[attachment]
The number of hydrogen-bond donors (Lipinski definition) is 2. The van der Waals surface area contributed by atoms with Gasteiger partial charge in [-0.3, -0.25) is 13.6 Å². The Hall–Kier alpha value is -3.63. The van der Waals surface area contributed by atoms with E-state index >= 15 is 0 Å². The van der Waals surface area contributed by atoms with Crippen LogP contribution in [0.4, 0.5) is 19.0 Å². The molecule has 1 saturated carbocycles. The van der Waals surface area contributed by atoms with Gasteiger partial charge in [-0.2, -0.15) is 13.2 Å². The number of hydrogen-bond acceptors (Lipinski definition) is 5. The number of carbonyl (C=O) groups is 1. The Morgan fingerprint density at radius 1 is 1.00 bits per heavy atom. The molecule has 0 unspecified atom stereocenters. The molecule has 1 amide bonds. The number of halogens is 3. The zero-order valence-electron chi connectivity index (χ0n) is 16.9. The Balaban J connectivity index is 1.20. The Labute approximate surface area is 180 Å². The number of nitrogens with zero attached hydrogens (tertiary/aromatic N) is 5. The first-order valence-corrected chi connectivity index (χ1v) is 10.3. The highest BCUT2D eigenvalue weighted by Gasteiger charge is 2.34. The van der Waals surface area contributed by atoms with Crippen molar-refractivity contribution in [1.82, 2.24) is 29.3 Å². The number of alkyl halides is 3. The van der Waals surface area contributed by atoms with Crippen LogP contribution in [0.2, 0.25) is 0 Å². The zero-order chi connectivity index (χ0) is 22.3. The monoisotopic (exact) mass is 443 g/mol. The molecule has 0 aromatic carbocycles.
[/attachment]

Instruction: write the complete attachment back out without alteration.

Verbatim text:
The number of hydrogen-bond donors (Lipinski definition) is 2. The van der Waals surface area contributed by atoms with Gasteiger partial charge in [-0.3, -0.25) is 13.6 Å². The Hall–Kier alpha value is -3.63. The van der Waals surface area contributed by atoms with E-state index >= 15 is 0 Å². The van der Waals surface area contributed by atoms with Crippen LogP contribution in [0.4, 0.5) is 19.0 Å². The molecule has 1 saturated carbocycles. The van der Waals surface area contributed by atoms with Gasteiger partial charge in [-0.2, -0.15) is 13.2 Å². The number of hydrogen-bond acceptors (Lipinski definition) is 5. The number of carbonyl (C=O) groups is 1. The Morgan fingerprint density at radius 1 is 1.00 bits per heavy atom. The molecule has 0 unspecified atom stereocenters. The molecule has 1 amide bonds. The number of halogens is 3. The zero-order valence-electron chi connectivity index (χ0n) is 16.9. The Balaban J connectivity index is 1.20. The Labute approximate surface area is 180 Å². The number of nitrogens with zero attached hydrogens (tertiary/aromatic N) is 5. The first-order valence-corrected chi connectivity index (χ1v) is 10.3. The highest BCUT2D eigenvalue weighted by Gasteiger charge is 2.34. The van der Waals surface area contributed by atoms with Crippen molar-refractivity contribution in [1.82, 2.24) is 29.3 Å². The number of alkyl halides is 3. The van der Waals surface area contributed by atoms with Crippen LogP contribution in [0.2, 0.25) is 0 Å². The zero-order chi connectivity index (χ0) is 22.3. The monoisotopic (exact) mass is 443 g/mol. The molecule has 0 aromatic carbocycles.